Former town hall of Saint-Louis
|Coordinates: 47°35′N 7°34′E / 47.59°N 7.57°ECoordinates: 47°35′N 7°34′E / 47.59°N 7.57°E|
|• Mayor (2014–2020)||Jean-Marie Zoellé|
|Area1||16.85 km2 (6.51 sq mi)|
|• Density||1,200/km2 (3,100/sq mi)|
|Time zone||CET (UTC+1)|
|• Summer (DST)||CEST (UTC+2)|
|INSEE/Postal code||68297 / 68300|
|Dialling codes||0389, +41 61 (for companies in the EuroAirport using Swisscom)|
|Elevation||237–278 m (778–912 ft)|
1 French Land Register data, which excludes lakes, ponds, glaciers > 1 km² (0.386 sq mi or 247 acres) and river estuaries.2 Population without double counting: residents of multiple communes (e.g., students and military personnel) only counted once.
The inhabitants are called Ludoviciens.
Saint-Louis is located at the German and Swiss borders, just north of Basel. The EuroAirport Basel-Mulhouse-Freiburg is situated on its territory. The commune of Saint-Louis also contains the former villages of Bourgfelden and Neuweg (also known as Saint-Louis-la-Chaussée, or Näiwaag in Sundgau Alsatian).
Following the conquest of the Sundgau and other parts of the Alsace by France in the course of the Thirty Years' War and the Peace of Westphalia, the French crown took a growing interest in the control and security of the land west of the Rhine at the Rhine knee below the territory of the Basle (which joined the Old Swiss Confederacy in 1501). In 1679, therefore, as part of a deliberation proclamation of his continued expansion policy on the Upper Rhine (which included the capture of Colmar in 1673, the defeat of imperial and Palatine troops at Türckheim, the plundering of the town in 1675, and the Treaties of Nijmegen in 1679), Louis XIV ordered the construction of Hüningen Fortress at this strategic point. The occupants of the place, the fishing village of Hüningen, had to leave to make way for this military fortification, the construction of which was carried out by fortress architect, Vauban in 1680. The villagers were rehoused in the newly founded Village-Neuf and on the road from Basle to Paris via Mulhouse, where the first element of the present day village of Saint-Louis was established on the state border. This settlement, consisting of several border guards and taverns was initially part of the municipality of Hüningen's "new village". On 26 November 1684 – around 3 years after the high point of France's policy of annexation or politique des Réunions - the capture of Strasbourg - the town was officially named by Louis XIV. Its patron is not actually the Sun King himself, but his predecessor, the canonized King Louis IX or Saint Louis.
In the course of the French Revolution the town was renamed from 1793 to 1814 as Bourglibre (German: Burgliber).
In 1953 the municipality of Bourgfelden was incorporated and was followed in 1958 by the village of Neuweg (La Chaussée) from Blotzheim. Since then most of the land of Basel-Mulhouse Airport has been on the soil of the town of Saint-Louis.
On 30 October 2000 the community association of Communauté de communes des Trois Frontières was formed in Saint-Louis where it also has its head office. The association was turned into an agglomeration community in 2016.
Swiss International Air Lines is headquartered on the grounds of EuroAirport Basel-Mulhouse-Freiburg in Saint-Louis; while the airport is physically in France, the Swiss head office lies in the Swiss zone of the airport, and it may only be accessed from Switzerland). Hello, a Swiss airline, had its head office in the General Aviation area of EuroAirport.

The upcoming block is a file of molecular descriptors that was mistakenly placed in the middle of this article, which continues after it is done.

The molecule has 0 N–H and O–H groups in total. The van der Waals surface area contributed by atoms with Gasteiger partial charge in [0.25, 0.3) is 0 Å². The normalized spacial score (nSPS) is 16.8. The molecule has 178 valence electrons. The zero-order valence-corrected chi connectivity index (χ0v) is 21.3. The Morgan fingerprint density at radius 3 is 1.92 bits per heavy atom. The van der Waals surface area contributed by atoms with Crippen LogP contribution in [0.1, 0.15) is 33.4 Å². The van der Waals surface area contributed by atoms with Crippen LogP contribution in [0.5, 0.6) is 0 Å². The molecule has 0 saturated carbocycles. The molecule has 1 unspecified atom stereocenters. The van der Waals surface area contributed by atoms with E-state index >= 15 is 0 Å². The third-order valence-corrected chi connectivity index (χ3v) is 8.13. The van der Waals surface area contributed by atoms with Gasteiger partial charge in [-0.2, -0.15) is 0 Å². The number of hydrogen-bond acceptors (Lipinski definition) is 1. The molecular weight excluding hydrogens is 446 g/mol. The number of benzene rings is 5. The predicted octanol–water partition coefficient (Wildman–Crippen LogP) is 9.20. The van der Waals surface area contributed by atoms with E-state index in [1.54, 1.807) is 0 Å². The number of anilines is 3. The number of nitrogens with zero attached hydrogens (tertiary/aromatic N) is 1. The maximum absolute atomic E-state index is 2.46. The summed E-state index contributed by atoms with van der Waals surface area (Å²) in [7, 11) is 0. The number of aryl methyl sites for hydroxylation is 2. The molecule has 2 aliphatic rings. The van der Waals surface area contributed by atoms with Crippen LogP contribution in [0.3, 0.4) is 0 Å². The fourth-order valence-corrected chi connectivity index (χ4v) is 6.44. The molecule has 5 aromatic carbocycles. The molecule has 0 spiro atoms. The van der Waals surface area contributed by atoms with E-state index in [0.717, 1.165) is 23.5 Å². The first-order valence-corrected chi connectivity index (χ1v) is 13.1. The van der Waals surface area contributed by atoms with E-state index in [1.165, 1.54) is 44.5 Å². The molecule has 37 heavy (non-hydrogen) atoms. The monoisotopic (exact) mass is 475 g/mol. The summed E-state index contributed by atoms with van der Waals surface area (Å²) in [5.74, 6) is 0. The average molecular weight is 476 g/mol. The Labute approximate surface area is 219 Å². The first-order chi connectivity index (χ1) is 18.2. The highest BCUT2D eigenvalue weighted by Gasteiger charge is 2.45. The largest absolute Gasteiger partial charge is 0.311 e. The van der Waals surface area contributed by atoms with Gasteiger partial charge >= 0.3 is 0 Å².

Prior to the formation of Swiss International Air Lines, the regional airline Crossair was headquartered on the grounds of EuroAirport. Prior to its dissolution, Crossair Europe was headquartered on the grounds of EuroAirport. The airline Farnair Switzerland formerly had its head office at EuroAirport. As in the case of the Swiss head office, the area with the former Farnair head office may only be accessed from Switzerland. The head office moved to its current location, the Villa Guggenheim in Allschwil, in proximity to EuroAirport, on 1 October 2011.
Maternelles (preschools) include Louis Armand, Baerenfels, Octavie Krafft, Nussbaum, Petite Camargue, Jules Verne, and Wallart. There are two Écoles élémentaires, École de Bourgfelden and École Galilée. Combined maternelle and primaire groupes scolaires are La Cigogne / Victor Hugo and Widemann / Sarasin.
Lycée Jean-Mermoz serves sixth form/senior high school students.
- "Ville de Saint-Louis (Alsace) – Histoire" (in French). Official Town website. Retrieved 2012-12-06.
- "Facts and figures." Swiss International Air Lines. Retrieved on 13 June 2009.
- "Plan interactif." Saint-Louis. Retrieved on 25 September 2009.
- "Swiss International Air Lines Basel." Swiss International Air Lines. Retrieved on 24 September 2009.
- "Hello Location." (Direct image link) Hello. Retrieved on 1 July 2010.
- "Location." Crossair. Retrieved on 13 June 2009.
- World Airline Directory. Flight International. March 23–29, 2004. 58.
- "How to find us." Farnair Europe. Retrieved on 8 December 2010.
- "Contact Us." (Archive) Farnair Switzerland. Retrieved on 19 February 2012.
- "Ecoles maternelles, élémentaires et groupes scolaires." Commune of St. Louis. Retrieved on April 23, 2015.
- "Collèges." Commune of St. Louis. Retrieved on April 23, 2015.
- "Le lycée Jean-Mermoz." Commune of St. Louis. Retrieved on April 23, 2015.
|Wikimedia Commons has media related to Saint-Louis, Haut-Rhin.|
- www.saint-louis.fr — official site (French)